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  1. #1
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    Avid mech that does not grab.

    Is this a common problem?

    The rear grabs very well and the lever feel is solid with good modulation, however the front disc does not feel the same. A hand full of front lever offers a weak no grab feel and begins to squeal when pressure is applied. The front caliper and rotor are brand new and I have set it up differently (3) times hoping to get better results.

    Any help would be appreciated. Thanks.

  2. #2
    "El Whatever"
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    Quote Originally Posted by top_ring
    Is this a common problem?

    The rear grabs very well and the lever feel is solid with good modulation, however the front disc does not feel the same. A hand full of front lever offers a weak no grab feel and begins to squeal when pressure is applied. The front caliper and rotor are brand new and I have set it up differently (3) times hoping to get better results.

    Any help would be appreciated. Thanks.
    Did you already bedded the pads in?? Seems like you haven't.
    Otherwise your rotor or pads can be contaminated with oil (or body oil if you/someone touched the rotor or pads barehands). Clean them with alcohol and go thru the bed in process again.
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  3. #3
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    hm..i had that problem recently. but my pads were trashed...

  4. #4
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    Pads are brand new...

    but I will attempt to clean them with alcohol, and scuff them up with sandpaper. Perhaps that will work?

  5. #5
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    Quote Originally Posted by top_ring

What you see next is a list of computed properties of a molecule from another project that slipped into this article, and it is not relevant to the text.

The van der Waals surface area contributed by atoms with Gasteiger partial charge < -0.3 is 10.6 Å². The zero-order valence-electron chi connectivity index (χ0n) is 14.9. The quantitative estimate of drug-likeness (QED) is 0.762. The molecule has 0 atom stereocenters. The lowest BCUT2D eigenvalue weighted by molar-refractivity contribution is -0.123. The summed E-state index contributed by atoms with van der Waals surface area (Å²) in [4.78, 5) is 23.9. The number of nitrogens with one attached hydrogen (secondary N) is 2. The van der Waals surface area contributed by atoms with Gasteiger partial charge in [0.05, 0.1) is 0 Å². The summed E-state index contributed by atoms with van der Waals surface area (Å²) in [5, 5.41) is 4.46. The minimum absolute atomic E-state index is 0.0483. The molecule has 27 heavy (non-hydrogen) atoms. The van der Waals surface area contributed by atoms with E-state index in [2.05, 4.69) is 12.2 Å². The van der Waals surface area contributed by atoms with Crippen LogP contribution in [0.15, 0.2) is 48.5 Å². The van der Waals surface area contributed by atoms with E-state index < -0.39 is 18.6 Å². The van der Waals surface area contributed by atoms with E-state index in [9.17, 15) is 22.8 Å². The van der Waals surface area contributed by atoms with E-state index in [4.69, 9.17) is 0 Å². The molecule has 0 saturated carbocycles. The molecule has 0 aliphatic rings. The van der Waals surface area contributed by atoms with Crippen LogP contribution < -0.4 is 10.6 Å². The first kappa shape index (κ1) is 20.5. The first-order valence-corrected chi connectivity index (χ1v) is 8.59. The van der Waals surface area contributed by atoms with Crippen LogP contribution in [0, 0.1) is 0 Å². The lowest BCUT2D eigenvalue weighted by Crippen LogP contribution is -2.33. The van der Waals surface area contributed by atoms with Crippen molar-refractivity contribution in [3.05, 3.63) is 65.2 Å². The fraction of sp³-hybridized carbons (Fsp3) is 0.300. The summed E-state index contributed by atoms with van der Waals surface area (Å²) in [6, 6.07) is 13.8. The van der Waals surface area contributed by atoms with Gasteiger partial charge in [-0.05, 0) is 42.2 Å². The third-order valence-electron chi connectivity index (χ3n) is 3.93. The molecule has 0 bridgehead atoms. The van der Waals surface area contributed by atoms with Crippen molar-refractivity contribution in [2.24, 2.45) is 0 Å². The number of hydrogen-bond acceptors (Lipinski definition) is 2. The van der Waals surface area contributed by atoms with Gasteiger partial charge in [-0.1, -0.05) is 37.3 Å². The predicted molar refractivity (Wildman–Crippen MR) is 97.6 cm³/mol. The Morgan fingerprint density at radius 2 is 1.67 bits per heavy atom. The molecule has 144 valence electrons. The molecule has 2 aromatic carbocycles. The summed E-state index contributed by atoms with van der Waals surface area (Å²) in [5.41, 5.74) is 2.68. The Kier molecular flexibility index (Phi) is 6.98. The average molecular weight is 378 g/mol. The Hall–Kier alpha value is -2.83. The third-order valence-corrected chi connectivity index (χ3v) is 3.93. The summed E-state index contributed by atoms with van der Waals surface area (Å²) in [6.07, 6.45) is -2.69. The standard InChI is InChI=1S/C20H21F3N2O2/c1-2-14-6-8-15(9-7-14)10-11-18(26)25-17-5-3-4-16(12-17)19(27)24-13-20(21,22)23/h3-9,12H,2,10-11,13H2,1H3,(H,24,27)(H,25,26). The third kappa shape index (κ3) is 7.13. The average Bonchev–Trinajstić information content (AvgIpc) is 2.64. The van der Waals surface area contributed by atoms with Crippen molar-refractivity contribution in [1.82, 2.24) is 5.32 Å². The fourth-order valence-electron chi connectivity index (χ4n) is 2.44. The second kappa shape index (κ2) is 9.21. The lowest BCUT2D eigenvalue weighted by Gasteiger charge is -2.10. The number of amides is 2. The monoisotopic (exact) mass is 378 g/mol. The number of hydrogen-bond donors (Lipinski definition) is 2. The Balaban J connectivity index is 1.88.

but I will attempt to clean them with alcohol, and scuff them up with sandpaper. Perhaps that will work?
    Yeah, if you have new pads, then give it some time to bed in. I got some new pads for my avids and it took a couple rides before the power came back.
    Keep Pedaling

  6. #6
    "El Whatever"
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    Quote Originally Posted by top_ring
    but I will attempt to clean them with alcohol, and scuff them up with sandpaper. Perhaps that will work?
    Yup... find a not steep slope within a non traffic area and do some brake dragging stops from like 20mph to 0 (more less, is not rocket science). Do not sqeeze the levers or abuse your brakes. Treat them gently until you can feel they have their complete stopping power. Once bedded in you will be able to endo with just one finger.

    After any time you clean your pads you'll have to go thru the full bed-in process again. I don't understand why but after cleaning you loss power temporarly which cures after bed the pads in again.
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  7. #7
    Roy
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    Quote Originally Posted by top_ring
    but I will attempt to clean them with alcohol, and scuff them up with sandpaper. Perhaps that will work?
    Do NOT clean the pads with alcohol. Clean the rotor with alcohol and burn the pads in on long extended downhill braking. If this doesn't bed the pads in, it sounds like they are truly contaminated and there are various remedies for this:
    - torch them
    - boil them
    - bake them in an oven

    I've used the torch method with success in the past. Lots of old posts on how to do this.

  8. #8
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    Thanks all... good suggestions,

    but I fail to see why I have to do this in the first place. These pads and rotor and caliper are out of the box - brand new. I can`t believe that this is typical of a new Avid mech braking system?

    Although I`ve never had disc brakes before, and don`t really know what to expect, I`m beginning to think that for the extra weight, they aren`t worth a damn... and rim brakes are hassle free!

    If I have to, I`ll torch them... reluctantly.

  9. #9
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    Quote Originally Posted by top_ring